What Poe did with this learning as he consciously and unconsciously gathered ideas for his first version of “To Helen” is apparent in the context of the poem itself. Here, Helen clearly becomes for the persona a magnetic personification of “inspirational beauty” in one sense, and, in another (yet simultaneously imparted) sense, an apostrophized [page 7:] object which the speaker literally sees in a “brilliant window-niche” (1.11, italics mine) and is visually attracted to from his position on the sea shore, at the bow of a ship, or wherever. For, unless Helen were “shining” in some respect, how could the speaker notice her at any sort of distance, standing so “statue-like” (1.12) in a “niche”? The answer, of course, is that, as far as the poem is concerned, Helen does literally glow, or radiate, with light as well as with her more abstract, esthetic beauty and thus beckons the speaker, using both these powers (5).

This double image must have seemed well-chosen to Poe at the time, and it certainly works well within the poem once the double function of “Helen” is understood. The problem for Poe, however, apparently lay in the question of whether it actually was understood by his contemporaries. That Poe obviously had doubts about his readers ’ perception of this semantic ambiguity can be shown by a brief history and explanation of a hitherto unexamined textual revision in the poem.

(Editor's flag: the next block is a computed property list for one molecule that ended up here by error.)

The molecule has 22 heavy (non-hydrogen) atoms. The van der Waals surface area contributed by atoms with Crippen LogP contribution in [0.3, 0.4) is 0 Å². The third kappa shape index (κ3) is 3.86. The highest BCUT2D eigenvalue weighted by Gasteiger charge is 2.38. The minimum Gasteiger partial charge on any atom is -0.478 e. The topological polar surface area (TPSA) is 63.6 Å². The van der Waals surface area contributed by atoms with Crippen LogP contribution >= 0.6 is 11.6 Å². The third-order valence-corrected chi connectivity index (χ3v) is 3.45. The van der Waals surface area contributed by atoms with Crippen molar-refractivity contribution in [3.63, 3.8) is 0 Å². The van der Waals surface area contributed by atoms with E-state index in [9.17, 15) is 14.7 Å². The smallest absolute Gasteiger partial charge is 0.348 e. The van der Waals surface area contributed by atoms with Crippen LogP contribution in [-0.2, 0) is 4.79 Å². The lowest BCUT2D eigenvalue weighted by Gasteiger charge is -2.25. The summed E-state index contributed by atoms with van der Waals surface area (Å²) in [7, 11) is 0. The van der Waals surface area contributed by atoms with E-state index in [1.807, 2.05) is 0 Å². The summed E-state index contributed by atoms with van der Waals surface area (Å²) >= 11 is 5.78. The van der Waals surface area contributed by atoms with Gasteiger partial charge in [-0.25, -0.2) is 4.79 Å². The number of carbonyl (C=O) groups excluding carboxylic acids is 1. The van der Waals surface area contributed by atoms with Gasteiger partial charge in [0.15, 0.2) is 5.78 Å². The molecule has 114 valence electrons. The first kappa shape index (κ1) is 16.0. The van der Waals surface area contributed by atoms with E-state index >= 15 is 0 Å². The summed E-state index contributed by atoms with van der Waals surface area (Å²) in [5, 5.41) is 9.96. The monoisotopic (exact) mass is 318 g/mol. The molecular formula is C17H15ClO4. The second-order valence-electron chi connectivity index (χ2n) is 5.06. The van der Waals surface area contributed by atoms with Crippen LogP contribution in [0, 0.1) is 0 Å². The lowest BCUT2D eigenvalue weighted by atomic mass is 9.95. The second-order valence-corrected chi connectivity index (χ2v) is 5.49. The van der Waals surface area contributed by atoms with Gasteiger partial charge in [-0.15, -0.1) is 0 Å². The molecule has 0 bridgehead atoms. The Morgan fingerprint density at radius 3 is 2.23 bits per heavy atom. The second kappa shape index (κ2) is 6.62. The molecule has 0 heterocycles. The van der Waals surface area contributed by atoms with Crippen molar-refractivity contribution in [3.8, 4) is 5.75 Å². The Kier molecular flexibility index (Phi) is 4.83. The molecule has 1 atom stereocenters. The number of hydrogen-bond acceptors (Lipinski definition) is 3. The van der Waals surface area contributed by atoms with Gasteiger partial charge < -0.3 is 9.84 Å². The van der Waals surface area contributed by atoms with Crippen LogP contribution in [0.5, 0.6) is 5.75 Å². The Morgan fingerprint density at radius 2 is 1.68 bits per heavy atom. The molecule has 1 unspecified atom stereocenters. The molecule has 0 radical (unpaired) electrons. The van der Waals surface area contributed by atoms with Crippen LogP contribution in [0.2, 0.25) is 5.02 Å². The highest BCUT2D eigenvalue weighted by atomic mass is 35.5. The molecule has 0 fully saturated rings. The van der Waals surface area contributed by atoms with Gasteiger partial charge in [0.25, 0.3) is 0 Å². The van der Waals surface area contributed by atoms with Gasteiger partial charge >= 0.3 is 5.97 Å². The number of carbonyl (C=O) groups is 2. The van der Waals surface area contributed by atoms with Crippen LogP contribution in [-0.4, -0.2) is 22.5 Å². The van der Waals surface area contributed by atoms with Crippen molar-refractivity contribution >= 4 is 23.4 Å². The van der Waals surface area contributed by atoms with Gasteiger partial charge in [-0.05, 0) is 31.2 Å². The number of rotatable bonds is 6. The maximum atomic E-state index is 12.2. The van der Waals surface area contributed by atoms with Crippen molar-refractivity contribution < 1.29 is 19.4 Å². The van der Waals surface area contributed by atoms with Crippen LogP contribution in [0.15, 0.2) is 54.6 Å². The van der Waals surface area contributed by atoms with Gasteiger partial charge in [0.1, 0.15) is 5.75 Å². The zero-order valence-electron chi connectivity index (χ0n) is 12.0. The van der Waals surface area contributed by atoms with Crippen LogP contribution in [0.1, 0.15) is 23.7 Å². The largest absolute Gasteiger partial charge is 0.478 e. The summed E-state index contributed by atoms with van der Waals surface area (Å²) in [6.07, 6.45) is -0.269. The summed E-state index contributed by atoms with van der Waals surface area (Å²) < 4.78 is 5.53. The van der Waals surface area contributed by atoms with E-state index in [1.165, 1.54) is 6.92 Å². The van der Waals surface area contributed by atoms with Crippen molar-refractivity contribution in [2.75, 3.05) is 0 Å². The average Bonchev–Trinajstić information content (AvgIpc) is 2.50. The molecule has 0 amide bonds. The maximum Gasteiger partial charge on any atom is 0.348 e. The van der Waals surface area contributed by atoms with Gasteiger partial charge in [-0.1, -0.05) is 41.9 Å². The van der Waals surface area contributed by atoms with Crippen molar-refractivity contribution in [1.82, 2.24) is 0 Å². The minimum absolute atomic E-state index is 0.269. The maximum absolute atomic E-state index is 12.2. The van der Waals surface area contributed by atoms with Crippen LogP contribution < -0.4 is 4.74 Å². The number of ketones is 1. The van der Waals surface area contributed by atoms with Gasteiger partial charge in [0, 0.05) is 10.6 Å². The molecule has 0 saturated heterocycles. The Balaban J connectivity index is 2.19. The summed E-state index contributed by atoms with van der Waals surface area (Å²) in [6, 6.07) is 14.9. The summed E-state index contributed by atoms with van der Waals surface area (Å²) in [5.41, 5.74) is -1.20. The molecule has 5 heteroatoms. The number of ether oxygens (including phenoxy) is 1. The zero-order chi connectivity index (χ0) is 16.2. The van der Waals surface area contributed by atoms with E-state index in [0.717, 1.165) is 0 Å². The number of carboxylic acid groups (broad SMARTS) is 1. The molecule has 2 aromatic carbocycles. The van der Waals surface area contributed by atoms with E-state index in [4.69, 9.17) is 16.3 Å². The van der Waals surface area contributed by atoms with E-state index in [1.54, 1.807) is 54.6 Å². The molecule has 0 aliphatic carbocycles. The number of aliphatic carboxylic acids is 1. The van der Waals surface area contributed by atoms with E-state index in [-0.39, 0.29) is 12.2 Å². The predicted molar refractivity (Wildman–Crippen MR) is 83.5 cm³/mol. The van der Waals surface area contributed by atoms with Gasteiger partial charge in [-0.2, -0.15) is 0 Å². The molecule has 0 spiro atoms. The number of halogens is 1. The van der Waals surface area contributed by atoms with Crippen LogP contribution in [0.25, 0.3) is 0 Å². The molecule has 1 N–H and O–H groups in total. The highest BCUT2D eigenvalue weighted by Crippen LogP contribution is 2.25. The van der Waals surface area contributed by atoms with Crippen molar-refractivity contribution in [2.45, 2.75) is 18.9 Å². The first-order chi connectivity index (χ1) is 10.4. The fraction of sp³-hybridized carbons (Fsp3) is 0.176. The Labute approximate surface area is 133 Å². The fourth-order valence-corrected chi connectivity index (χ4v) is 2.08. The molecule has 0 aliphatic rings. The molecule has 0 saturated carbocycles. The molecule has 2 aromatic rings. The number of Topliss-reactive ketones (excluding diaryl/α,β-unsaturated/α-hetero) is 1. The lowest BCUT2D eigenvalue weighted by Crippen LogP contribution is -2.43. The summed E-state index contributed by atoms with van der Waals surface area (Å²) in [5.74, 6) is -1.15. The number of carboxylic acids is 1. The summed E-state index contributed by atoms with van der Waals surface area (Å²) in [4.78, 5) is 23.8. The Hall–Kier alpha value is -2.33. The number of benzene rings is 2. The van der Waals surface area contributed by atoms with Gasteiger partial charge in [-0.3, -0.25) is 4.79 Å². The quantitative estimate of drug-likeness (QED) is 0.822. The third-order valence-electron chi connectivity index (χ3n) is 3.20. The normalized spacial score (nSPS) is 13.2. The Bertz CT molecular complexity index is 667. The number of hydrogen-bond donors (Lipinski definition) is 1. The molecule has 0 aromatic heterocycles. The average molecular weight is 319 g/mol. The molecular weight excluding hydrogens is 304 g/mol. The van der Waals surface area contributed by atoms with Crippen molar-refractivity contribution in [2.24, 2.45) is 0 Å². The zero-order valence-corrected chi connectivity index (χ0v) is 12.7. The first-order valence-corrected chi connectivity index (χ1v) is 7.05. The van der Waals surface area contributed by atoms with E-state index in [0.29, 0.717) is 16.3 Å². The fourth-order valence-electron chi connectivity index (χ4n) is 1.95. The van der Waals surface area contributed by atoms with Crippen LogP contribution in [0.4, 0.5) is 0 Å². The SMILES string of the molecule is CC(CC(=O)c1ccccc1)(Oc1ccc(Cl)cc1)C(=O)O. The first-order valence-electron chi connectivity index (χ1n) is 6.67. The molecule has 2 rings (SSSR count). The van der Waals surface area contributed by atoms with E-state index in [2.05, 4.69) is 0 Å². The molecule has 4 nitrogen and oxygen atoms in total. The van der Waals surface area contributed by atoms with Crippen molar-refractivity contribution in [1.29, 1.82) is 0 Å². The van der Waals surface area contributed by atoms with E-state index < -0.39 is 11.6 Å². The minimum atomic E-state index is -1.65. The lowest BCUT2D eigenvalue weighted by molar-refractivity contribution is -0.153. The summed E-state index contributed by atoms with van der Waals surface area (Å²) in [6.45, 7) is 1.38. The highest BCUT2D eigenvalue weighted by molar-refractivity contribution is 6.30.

In the poem’s first three versions, Poe’s Helen, while in a “brilliant window-niche,” holds a “folded scroll” (1.13); but, in its fourth and final version (printed in the Saturday Museum, 4 March 1843), Poe exchanges a (presumably) lighted “agate lamp” for the “scroll” (6). That Poe made many other changes in the poem’s text in its various printings, but waited until his final version to make this change (from “scroll” to “lamp”), shows his apparent dissatisfaction with the clarity or with the effect — or lack of it — of Helen’s self -illumination produced through the verbal device already described. In the earlier versions, it is clearly the person of Helen herself that made the “window-niche” “brilliant”; no artificial “brilliance,” such as that provided by an “agate lamp,” had been necessary as far as the poet was concerned.

In order to make Helen more visually evident in the minds of both persona and reader and to dispose of a seemingly unsuccessful ambiguity, Poe felt compelled to make a change which adds nothing to the poem in terms of meaning or poetic sound, but does clarify Helen, now with a lamp, as being a source of, primarily, esthetic illumination and, secondarily, a source of visual brightness in the evening dusk or darkness which surrounds the speaker. (If the time setting of the poem is not evening, but the full light of day, how could the speaker see, at a distance, a dimly glowing oil lamp?) Thus Poe gives the reader a Helen who is a brightly concrete image as well as a symbolic source of poetic inspiration.